Choir Boy Shine Brighter than Ever on Gathering Swans
The Salt Lake City band pays homage to post-punk, new wave and more on their sophomore recordMusic Reviews Choir Boy
Salt Lake City’s Choir Boy is a one-of-a-kind band with a one-of-a-kind sound. Instrumentally, you could try to lump them in with synth-heavy darkwave groups like Cold Cave and Soft Kill, but you’ll have difficulty making a direct comparison thanks to Choir Boy’s ethereality. You could even try to throw it back to new wave and compare them, at least vocally, to Tears for Fears’ Curt Smith and Roland Orzabal, but you’d still fall short. Choir Boy’s sound, somehow both heavy and airy, is a juxtaposition that’s hard to pin down and even harder to replicate. It shines brighter than ever on their new record, Gathering Swans.
Gathering Swans is Choir Boy’s sophomore album (out May 8 via Dais Records), following 2016’s Passive with Desire, where we were introduced to singer Adam Klopp’s alarmingly sincere vocals, which are legitimately difficult to describe without the overused adage “voice of an angel.” Klopp impressed on the debut, but on Gathering Swans he is absolutely hypnotizing. Tracks like opener “It’s Over” and single “Nites Like This” prove his worth as one of the best vocalists working. His voice is on full display, keeping the record afloat through even the most experimental tracks.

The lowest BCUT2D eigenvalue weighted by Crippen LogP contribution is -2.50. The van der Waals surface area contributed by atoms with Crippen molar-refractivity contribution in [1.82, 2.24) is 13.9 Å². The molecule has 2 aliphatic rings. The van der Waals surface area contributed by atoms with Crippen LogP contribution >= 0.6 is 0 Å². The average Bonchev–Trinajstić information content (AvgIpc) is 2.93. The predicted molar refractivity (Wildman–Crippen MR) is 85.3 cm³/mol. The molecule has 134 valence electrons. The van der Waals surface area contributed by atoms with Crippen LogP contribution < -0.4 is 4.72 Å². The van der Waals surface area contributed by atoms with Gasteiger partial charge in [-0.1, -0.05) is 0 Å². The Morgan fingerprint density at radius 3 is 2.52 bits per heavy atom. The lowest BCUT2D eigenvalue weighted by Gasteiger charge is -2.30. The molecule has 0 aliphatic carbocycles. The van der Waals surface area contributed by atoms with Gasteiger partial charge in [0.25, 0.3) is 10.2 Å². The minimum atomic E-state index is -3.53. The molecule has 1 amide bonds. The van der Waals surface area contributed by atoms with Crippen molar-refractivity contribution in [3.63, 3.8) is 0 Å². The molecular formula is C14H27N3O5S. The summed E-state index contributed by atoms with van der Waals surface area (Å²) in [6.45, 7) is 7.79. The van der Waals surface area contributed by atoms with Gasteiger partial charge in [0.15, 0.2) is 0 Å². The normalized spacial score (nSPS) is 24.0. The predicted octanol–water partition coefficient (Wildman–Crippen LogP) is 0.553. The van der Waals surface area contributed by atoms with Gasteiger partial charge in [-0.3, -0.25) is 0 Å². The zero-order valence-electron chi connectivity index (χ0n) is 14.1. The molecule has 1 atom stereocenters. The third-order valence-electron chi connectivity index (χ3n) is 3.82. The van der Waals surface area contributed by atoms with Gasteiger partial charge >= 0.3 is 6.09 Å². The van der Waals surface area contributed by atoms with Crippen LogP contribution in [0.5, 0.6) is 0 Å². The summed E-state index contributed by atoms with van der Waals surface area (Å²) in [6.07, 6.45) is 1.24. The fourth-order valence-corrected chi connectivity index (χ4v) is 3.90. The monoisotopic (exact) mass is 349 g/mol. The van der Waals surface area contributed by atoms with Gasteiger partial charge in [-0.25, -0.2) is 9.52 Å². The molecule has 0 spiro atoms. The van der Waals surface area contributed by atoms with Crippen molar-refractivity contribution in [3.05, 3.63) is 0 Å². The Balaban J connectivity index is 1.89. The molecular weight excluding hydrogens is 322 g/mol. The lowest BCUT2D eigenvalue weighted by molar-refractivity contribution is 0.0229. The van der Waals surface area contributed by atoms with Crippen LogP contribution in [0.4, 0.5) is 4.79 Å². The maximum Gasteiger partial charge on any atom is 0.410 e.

Musically, this record is full of surprises. Chaz Costello’s bass work alone is worth applause, especially on “Eat The Frog,” where it provides enough underlying groove to offset a few classic pop flourishes that could have easily been written off as cheesy rather than charming. On “It’s Over,” the drum machine and castanet pay homage to new wave greats, while Michael Paulsen’s guitar on both “Sweet Candy” and “Shatter” is akin to the twangy picking that drove Hoops’ masterful 2017 record Routines. Jeff Kleinman rounds out an already lush record with layered synths and sax embellishments.
The highlight of Gathering Swans is the buoyant, sparkling single “Complainer.” Klopp sings, “But it’s not that bad, I never really had it worse, I’m just a complainer,” a feeling many of us understand when we stop to realize we’re actually doing just fine. Relatable lyrics paired with bright synths and a post-punk bassline make this song joyous and dance-worthy, bringing to mind other unexpected beacons of positivity— the IDLES effect, if you will.
The story goes that, while growing up in Ohio, Klopp was called “choir boy” as a dig, for what could be read as intense jealousy for his inimitable vocals, while also poking fun at his religious upbringing. But Klopp reclaimed the epithet, and rightfully so. If Gathering Swans shows us anything, it’s that Choir Boy deserve praise, not mockery.
Annie Black is a writer currently residing in Atlanta. Follow her on Twitter for tweets mostly about vegetables, sometimes about music.